Employer training in a changed environment
Erica Smith (Federation University Australia)
Victor Callan (Callan Consulting Group)
Jackie Tuck (Federation University Australia)
Andy Smith (Federation University Australia)
Funding Source: National Centre for Vocational Education Research
Research Period: 2014-15
This project provides an understanding of why and how employers train their workers in a dynamic policy and economic context. It clarifies their reasons for choosing to engage or not to engage with the formal vocational education and training (VET) system for this purpose, through the delivery of qualifications and skill sets. As part of this, the project examines the employer-RTO (Registered Training Organisation) relationship from the training provider viewpoint, and provides a basis from which we will explore the likely next steps in the employer-RTO relationship as it continues to evolve.
The project addresses the lack of comprehensive research relating to the current state of employer training; much major work in this area is between 10 and 20 years old. Since the mid-2000s there have been substantial changes to the economy, including the effects of the Global Financial Crisis, industry restructuring, and increasing globalisation and competition.
Concomitantly there have been major changes in the VET system relating to government funding, the reorganisation of State TAFE systems, and incentives for training providers to work more closely with employers. In these changed environments, the relationship between providers and employers must be re-examined.
The overall research question is: What factors affect employer decisions about the extent and nature of training and other learning opportunities they offer to their workers, and how do such decisions impact on training providers?
1. Why do employers train, and what are the effects of variables such as firm size, industry area, and traditions of training?
2. What types of training are utilised and in what circumstances (e.g. nationally-recognised training, in-company training, informal learning, use of competency standards for non-training purposes)?
3. What are the effects, on the provision and nature of training, of the availability of government funding, including employment incentives, and other VET policy changes?
4. What are other major enablers of, and barriers to, training in organisations?
5. How do training providers engage with employers to train their workers?
6. What major changes have taken place in aspects of employer training and in the employer-RTO relationship in the past decade?
7. What changes do employers seek as their workplaces and industries change?
Establishment of a project reference group; and a review of recent literature and other documentation.
An online employer survey, of a sample of employers that reflects current industry structure and includes companies of different sizes, to find out the nature and types of training that employers provide or purchase for their workers, and examine their experiences in partnering with training providers.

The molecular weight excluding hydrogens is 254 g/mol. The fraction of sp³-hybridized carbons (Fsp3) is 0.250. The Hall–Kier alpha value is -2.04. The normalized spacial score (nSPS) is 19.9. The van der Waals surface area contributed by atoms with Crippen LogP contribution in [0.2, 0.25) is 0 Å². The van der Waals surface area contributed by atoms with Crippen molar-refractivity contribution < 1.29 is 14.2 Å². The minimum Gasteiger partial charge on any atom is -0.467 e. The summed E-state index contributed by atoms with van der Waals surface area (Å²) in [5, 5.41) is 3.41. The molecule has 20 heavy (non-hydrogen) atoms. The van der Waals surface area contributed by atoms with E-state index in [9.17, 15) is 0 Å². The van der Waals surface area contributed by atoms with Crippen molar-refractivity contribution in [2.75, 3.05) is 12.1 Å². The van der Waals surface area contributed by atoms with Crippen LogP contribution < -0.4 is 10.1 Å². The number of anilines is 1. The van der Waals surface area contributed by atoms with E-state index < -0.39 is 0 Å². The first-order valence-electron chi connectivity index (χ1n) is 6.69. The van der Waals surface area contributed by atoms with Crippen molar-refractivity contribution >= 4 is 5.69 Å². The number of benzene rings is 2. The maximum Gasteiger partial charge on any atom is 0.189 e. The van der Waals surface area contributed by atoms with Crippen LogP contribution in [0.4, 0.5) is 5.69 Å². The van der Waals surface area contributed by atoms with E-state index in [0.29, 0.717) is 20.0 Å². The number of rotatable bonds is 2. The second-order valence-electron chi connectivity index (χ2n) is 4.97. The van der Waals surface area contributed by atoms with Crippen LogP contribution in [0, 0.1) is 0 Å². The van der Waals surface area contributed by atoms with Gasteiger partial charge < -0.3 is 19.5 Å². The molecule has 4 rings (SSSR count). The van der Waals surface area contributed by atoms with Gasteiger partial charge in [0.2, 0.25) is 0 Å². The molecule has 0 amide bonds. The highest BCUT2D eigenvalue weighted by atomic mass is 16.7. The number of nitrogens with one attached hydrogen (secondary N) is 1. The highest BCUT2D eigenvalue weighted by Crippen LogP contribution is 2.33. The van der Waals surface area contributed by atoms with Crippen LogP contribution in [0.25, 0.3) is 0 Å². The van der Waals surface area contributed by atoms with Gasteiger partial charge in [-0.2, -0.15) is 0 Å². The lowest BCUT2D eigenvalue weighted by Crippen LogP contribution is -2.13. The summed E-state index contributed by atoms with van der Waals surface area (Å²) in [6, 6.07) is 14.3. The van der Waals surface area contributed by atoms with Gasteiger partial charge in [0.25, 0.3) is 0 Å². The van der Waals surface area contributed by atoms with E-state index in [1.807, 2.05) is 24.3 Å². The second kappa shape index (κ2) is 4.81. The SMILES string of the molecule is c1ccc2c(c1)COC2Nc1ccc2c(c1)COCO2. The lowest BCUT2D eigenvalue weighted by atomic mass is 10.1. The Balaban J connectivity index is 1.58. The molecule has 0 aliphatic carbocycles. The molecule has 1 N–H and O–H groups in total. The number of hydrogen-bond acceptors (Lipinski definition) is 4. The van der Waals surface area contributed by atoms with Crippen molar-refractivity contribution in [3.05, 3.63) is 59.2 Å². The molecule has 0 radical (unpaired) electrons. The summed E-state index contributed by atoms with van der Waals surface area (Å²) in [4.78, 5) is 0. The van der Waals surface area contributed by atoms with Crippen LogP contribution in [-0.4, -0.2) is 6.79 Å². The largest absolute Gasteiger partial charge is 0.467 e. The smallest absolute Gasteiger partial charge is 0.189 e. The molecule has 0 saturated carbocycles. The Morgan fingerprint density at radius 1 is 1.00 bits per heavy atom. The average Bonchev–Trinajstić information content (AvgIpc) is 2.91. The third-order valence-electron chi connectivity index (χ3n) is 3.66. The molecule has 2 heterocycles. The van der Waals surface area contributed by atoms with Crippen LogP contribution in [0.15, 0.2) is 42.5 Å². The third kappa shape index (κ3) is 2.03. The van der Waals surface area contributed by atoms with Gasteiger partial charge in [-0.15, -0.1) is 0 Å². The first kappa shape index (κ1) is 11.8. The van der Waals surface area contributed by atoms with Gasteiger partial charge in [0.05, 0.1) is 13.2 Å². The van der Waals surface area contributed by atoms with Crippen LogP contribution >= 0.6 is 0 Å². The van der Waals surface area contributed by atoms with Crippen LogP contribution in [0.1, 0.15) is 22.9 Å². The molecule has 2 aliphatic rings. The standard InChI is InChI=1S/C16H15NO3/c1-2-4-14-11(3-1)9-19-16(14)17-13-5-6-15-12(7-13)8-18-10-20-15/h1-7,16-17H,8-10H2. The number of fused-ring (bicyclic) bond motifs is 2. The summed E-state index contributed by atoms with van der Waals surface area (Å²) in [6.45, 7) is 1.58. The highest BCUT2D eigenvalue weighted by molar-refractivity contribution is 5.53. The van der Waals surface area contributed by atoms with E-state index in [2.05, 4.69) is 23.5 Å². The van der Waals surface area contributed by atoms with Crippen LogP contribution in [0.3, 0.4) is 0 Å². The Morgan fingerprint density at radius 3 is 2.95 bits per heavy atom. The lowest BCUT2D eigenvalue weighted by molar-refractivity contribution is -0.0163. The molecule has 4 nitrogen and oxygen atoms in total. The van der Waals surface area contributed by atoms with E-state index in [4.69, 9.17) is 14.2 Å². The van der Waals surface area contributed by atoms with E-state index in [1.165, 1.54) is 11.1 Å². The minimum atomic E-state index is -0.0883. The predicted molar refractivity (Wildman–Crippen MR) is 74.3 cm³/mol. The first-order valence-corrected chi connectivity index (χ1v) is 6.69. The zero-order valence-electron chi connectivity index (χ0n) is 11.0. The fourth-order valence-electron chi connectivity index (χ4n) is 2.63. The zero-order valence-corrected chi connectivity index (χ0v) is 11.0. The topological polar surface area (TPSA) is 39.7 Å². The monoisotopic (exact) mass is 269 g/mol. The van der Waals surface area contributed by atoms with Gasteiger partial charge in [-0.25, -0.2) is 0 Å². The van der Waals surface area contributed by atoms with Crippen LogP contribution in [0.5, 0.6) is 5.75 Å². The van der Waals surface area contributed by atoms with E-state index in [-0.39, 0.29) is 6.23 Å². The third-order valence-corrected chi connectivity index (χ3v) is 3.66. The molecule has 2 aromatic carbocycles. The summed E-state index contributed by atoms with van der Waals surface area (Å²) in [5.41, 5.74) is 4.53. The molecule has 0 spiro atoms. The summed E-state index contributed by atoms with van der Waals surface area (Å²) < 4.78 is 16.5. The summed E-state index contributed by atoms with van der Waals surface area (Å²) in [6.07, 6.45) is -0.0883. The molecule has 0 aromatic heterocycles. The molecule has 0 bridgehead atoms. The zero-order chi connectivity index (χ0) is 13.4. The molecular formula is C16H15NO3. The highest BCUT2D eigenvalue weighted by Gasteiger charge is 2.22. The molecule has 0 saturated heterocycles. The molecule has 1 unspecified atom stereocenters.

To enable comparison of data over time, we are using adapted and updated versions of previous surveys of employers carried out by members of the project team in national research projects in 2002 and 2003.
An online survey of a sample of Registered Training Organisations (public and private) to ask about their experiences partnering with enterprises. Again to enable comparison over time, we are using an adapted and updated version of a 2002 survey of RTOs (Callan & Ashworth, 2004)
'Matched-pair' interviews asking employers and RTOs about partnerships. The interviews focus on the nature of the partnerships and factors facilitating their success, and for the employers the opportunity is taken to seek out more information about their training practices. This phase uses an adapted and updated version of a 2002 set of 'matched-pair' interview protocols (Callan & Ashworth, 2004).
Additional employer interviews with 10 employers who do not have significant partnerships with training providers. These interviews are adapted from the Phase 4 questions and are carried out with employers in the same industry areas and of approximately the same size as those in Phase 4. This phase enables some insights to be obtained into why some employers engage with the formal VET system and others do not.
Quantitative data analysis: The employer and RTO survey data are analysed initially using descriptive statistics and tabulations. Relationships between variables of interest are explored, e.g. relationships between perceptions of the availability of government funding and other VET policy changes on partnerships. Qualitative data analysis: Interview transcripts are analysed thematically for each matched pair, and then in a cross-case analysis. A meta-analysis will bring together data from the qualitative and quantitative phases.
This dissemination phase includes meetings with industry and training provider stakeholders, and international validation.
The project has been completed and the final report is available at https://www.ncver.edu.au/publications/publications/all-publications/continuity-and-change-employers-training-practices-and-partnerships-with-training-providers. A ‘Good Practice Guide’ on partnerships between employers and training providers can also be accessed via the ‘Related items’ link on that page.
For further information about the research, please contact Professor Erica Smith on 03 5327 9665 or firstname.lastname@example.org